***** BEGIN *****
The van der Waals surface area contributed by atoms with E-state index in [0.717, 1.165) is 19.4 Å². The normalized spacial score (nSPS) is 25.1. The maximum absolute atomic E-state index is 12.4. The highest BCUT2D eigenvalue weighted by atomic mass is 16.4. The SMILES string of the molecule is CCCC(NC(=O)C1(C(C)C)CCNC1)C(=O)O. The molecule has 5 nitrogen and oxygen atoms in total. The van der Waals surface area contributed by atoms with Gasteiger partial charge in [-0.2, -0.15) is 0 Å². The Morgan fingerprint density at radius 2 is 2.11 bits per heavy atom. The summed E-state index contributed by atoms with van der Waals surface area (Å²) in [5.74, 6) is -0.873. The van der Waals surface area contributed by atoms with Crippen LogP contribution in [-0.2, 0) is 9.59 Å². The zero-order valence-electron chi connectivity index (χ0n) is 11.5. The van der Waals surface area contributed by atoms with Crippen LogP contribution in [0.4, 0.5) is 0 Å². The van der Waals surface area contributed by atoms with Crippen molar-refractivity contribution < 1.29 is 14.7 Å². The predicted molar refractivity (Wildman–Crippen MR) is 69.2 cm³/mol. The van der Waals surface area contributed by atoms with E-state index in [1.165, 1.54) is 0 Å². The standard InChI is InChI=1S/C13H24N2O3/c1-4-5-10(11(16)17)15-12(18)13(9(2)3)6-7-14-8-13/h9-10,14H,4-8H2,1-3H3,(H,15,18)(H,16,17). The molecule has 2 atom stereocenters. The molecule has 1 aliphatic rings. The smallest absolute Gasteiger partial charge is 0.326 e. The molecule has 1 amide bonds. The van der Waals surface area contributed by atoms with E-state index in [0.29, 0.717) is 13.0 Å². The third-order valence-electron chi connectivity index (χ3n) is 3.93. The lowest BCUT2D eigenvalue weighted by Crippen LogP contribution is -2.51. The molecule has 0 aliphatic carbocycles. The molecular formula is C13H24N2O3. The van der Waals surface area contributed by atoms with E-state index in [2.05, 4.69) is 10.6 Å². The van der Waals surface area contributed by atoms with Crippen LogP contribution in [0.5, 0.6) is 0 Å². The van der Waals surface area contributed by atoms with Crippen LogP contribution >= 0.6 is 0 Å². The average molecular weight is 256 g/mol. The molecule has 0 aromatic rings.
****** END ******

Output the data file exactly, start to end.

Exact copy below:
The van der Waals surface area contributed by atoms with E-state index in [0.717, 1.165) is 19.4 Å². The normalized spacial score (nSPS) is 25.1. The maximum absolute atomic E-state index is 12.4. The highest BCUT2D eigenvalue weighted by atomic mass is 16.4. The SMILES string of the molecule is CCCC(NC(=O)C1(C(C)C)CCNC1)C(=O)O. The molecule has 5 nitrogen and oxygen atoms in total. The van der Waals surface area contributed by atoms with Gasteiger partial charge in [-0.2, -0.15) is 0 Å². The Morgan fingerprint density at radius 2 is 2.11 bits per heavy atom. The summed E-state index contributed by atoms with van der Waals surface area (Å²) in [5.74, 6) is -0.873. The van der Waals surface area contributed by atoms with Crippen LogP contribution in [-0.2, 0) is 9.59 Å². The zero-order valence-electron chi connectivity index (χ0n) is 11.5. The van der Waals surface area contributed by atoms with Crippen LogP contribution in [0.4, 0.5) is 0 Å². The van der Waals surface area contributed by atoms with Crippen molar-refractivity contribution < 1.29 is 14.7 Å². The predicted molar refractivity (Wildman–Crippen MR) is 69.2 cm³/mol. The van der Waals surface area contributed by atoms with E-state index in [1.165, 1.54) is 0 Å². The standard InChI is InChI=1S/C13H24N2O3/c1-4-5-10(11(16)17)15-12(18)13(9(2)3)6-7-14-8-13/h9-10,14H,4-8H2,1-3H3,(H,15,18)(H,16,17). The molecule has 2 atom stereocenters. The molecule has 1 aliphatic rings. The smallest absolute Gasteiger partial charge is 0.326 e. The molecule has 1 amide bonds. The van der Waals surface area contributed by atoms with E-state index in [0.29, 0.717) is 13.0 Å². The third-order valence-electron chi connectivity index (χ3n) is 3.93. The lowest BCUT2D eigenvalue weighted by Crippen LogP contribution is -2.51. The molecule has 0 aliphatic carbocycles. The molecular formula is C13H24N2O3. The van der Waals surface area contributed by atoms with E-state index in [2.05, 4.69) is 10.6 Å². The van der Waals surface area contributed by atoms with Crippen LogP contribution in [0.5, 0.6) is 0 Å². The van der Waals surface area contributed by atoms with Crippen LogP contribution >= 0.6 is 0 Å². The average molecular weight is 256 g/mol. The molecule has 0 aromatic rings.